Mary Jo White is tough. Really, she is.
That’s the message that Chuck Schumer, the Democrat who represents New York (and Wall Street) in the Senate, tried to convey as he introduced White during her confirmation hearings before the Senate Banking Committee. White is President Barack Obama’s choice to head the Securities and Exchange Commission – the permanent replacement for the already-departed Mary Schapiro – and Schumer’s comments were directed as much, if not more, at his fellow Democrats as at his Republican adversaries. Because while White earned a rather fearsome reputation when it came to prosecuting mobsters and terrorists during her tenure as U.S. Attorney for the Southern District of New York, she went on to a second career representing Wall Street honchos like John Mack of Morgan Stanley and Ken Lewis of Bank of America.
Which kinda begs the question: Which is the real Mary Jo White? The ferocious pit bull of a prosecutor, or the Wall Street-friendly corporate lawyer of the last decade? My suspicion is that it’s going to come down to a leap of faith on the part of the Senate – and that White will benefit from this. Some will opt to believe in her as a prosecutor by instinct. Those who believe that Washington has already imposed too many constraints on Wall Street institutions can choose to view her as someone more sympathetic to the realities of life on the Street than all Schumer’s tough talk might suggest.
My own feeling is that we need someone who can combine both perspectives. White clearly has shown herself to be a tenacious and aggressive prosecutor; had her only interest been in building up her resume enough to get her any job at a corporate law firm, she wouldn’t have stuck it out as long as she did or risen to the level that she did. Many, many of her peers bolted far earlier than she did – or never made the decision to prosecute malefactors in the first place. After all, we’re talking about the woman who “got Gotti,” as in John Gotti, the “Teflon Don.” If you are willing and able to take on Gotti – widely believed to be responsible for the disappearance and likely murder of a neighbor who accidentally ran over Gotti’s son – then tackling even the likes of former Lehman Brothers CEO Richard “The Gorilla” Fuld and his heirs can’t be all that difficult.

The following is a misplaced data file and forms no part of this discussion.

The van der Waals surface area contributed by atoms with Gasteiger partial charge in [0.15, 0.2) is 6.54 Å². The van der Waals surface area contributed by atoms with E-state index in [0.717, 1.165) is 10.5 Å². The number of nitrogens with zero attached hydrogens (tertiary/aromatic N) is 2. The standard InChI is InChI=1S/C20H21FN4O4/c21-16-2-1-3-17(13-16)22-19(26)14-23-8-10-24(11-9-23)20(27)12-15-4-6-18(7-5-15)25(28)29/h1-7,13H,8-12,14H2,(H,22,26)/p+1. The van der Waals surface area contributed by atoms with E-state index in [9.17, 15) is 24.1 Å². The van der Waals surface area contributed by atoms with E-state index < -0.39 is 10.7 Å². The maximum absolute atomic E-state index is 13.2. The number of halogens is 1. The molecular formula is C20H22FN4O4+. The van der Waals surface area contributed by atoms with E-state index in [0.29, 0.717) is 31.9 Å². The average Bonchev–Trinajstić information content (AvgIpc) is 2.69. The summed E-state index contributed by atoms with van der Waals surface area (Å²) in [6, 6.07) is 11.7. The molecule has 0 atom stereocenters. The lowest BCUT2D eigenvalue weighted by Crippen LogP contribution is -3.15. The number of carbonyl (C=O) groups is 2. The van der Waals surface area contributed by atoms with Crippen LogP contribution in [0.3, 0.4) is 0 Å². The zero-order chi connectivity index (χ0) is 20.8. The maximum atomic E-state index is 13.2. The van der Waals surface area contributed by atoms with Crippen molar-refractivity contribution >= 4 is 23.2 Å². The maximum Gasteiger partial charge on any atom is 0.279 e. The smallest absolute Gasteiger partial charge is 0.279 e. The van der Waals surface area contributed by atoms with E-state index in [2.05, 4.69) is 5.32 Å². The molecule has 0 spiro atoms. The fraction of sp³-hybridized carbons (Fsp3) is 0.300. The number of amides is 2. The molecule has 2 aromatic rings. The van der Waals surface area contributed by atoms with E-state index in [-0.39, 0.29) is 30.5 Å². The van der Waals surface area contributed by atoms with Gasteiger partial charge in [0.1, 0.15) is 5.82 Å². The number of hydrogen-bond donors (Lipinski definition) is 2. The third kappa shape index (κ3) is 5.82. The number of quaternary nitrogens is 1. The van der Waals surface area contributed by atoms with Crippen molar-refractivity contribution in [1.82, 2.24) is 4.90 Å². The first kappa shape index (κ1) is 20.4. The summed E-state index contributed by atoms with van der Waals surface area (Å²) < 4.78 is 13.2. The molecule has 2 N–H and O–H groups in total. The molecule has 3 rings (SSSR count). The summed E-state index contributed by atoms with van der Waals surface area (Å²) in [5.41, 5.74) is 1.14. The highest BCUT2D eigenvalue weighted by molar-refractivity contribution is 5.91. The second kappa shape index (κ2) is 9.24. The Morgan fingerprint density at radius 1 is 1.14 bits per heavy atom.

Which brings us to the question of White’s willingness to do just that. While her headline-grabbing cases didn’t include all that many big Wall Street ones, she was far from oblivious to what was going on. I remember her speaking eloquently to a group of reporters at The Wall Street Journal back in the mid-1990s about financial crimes and misdemeanors; she clearly was informed, articulate and thoughtful on the subject. And while the 65-year-old White has been working for the “dark side” as a top corporate lawyer for Debevoise & Plimpton, heading the latter’s litigation department for the last decade, that’s only about a decade of her professional life.
There’s a lot of huffing and puffing about the “revolving door” between Wall Street and Washington. Frankly, Mary Jo White is not the kind of person that I worry about passing through it. I’m more concerned about younger regulators, those still trying to make a name for themselves who might be tempted to soft-pedal investigations for fear of making enemies that will make it difficult for them to find a more lucrative job on the other side of the courtroom in a few years’ time. White has earned her reputation and earned the big bucks. What she has left to consolidate is her reputation and her legacy. She doesn’t strike me as the kind of lawyer willing to squander either to be soft on Wall Street.